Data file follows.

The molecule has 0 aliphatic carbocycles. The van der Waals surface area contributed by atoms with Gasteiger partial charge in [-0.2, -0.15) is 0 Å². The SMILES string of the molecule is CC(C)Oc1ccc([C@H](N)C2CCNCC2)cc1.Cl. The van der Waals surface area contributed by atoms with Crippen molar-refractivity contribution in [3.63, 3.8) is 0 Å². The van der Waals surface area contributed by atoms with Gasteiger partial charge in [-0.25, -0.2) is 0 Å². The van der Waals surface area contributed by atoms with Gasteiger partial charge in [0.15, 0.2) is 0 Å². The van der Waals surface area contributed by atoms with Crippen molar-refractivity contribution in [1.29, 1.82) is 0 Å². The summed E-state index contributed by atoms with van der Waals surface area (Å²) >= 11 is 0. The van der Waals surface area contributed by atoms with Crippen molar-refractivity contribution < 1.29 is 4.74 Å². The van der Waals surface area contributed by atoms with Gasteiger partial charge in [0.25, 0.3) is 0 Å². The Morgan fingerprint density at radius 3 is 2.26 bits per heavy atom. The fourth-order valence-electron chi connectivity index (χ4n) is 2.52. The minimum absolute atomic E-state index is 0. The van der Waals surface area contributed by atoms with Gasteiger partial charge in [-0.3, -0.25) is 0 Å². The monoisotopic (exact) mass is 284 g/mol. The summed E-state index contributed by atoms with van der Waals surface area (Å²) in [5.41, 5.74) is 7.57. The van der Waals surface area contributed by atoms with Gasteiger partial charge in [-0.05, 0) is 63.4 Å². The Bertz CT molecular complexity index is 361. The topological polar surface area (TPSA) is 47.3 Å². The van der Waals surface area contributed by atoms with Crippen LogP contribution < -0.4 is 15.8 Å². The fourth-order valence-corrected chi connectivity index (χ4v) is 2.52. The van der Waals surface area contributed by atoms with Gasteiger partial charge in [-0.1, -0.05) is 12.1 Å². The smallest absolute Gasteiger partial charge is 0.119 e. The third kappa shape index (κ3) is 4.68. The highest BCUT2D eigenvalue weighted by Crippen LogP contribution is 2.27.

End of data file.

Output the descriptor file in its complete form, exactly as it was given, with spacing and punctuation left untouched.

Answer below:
The molecule has 0 aliphatic carbocycles. The van der Waals surface area contributed by atoms with Gasteiger partial charge in [-0.2, -0.15) is 0 Å². The SMILES string of the molecule is CC(C)Oc1ccc([C@H](N)C2CCNCC2)cc1.Cl. The van der Waals surface area contributed by atoms with Crippen molar-refractivity contribution in [3.63, 3.8) is 0 Å². The van der Waals surface area contributed by atoms with Gasteiger partial charge in [-0.25, -0.2) is 0 Å². The van der Waals surface area contributed by atoms with Gasteiger partial charge in [0.15, 0.2) is 0 Å². The van der Waals surface area contributed by atoms with Crippen molar-refractivity contribution in [1.29, 1.82) is 0 Å². The summed E-state index contributed by atoms with van der Waals surface area (Å²) >= 11 is 0. The van der Waals surface area contributed by atoms with Crippen molar-refractivity contribution < 1.29 is 4.74 Å². The van der Waals surface area contributed by atoms with Gasteiger partial charge in [0.25, 0.3) is 0 Å². The Morgan fingerprint density at radius 3 is 2.26 bits per heavy atom. The fourth-order valence-electron chi connectivity index (χ4n) is 2.52. The minimum absolute atomic E-state index is 0. The van der Waals surface area contributed by atoms with Gasteiger partial charge in [-0.3, -0.25) is 0 Å². The monoisotopic (exact) mass is 284 g/mol. The summed E-state index contributed by atoms with van der Waals surface area (Å²) in [5.41, 5.74) is 7.57. The van der Waals surface area contributed by atoms with Gasteiger partial charge in [-0.05, 0) is 63.4 Å². The Bertz CT molecular complexity index is 361. The topological polar surface area (TPSA) is 47.3 Å². The van der Waals surface area contributed by atoms with Crippen LogP contribution < -0.4 is 15.8 Å². The fourth-order valence-corrected chi connectivity index (χ4v) is 2.52. The van der Waals surface area contributed by atoms with Gasteiger partial charge in [-0.1, -0.05) is 12.1 Å². The smallest absolute Gasteiger partial charge is 0.119 e. The third kappa shape index (κ3) is 4.68. The highest BCUT2D eigenvalue weighted by Crippen LogP contribution is 2.27.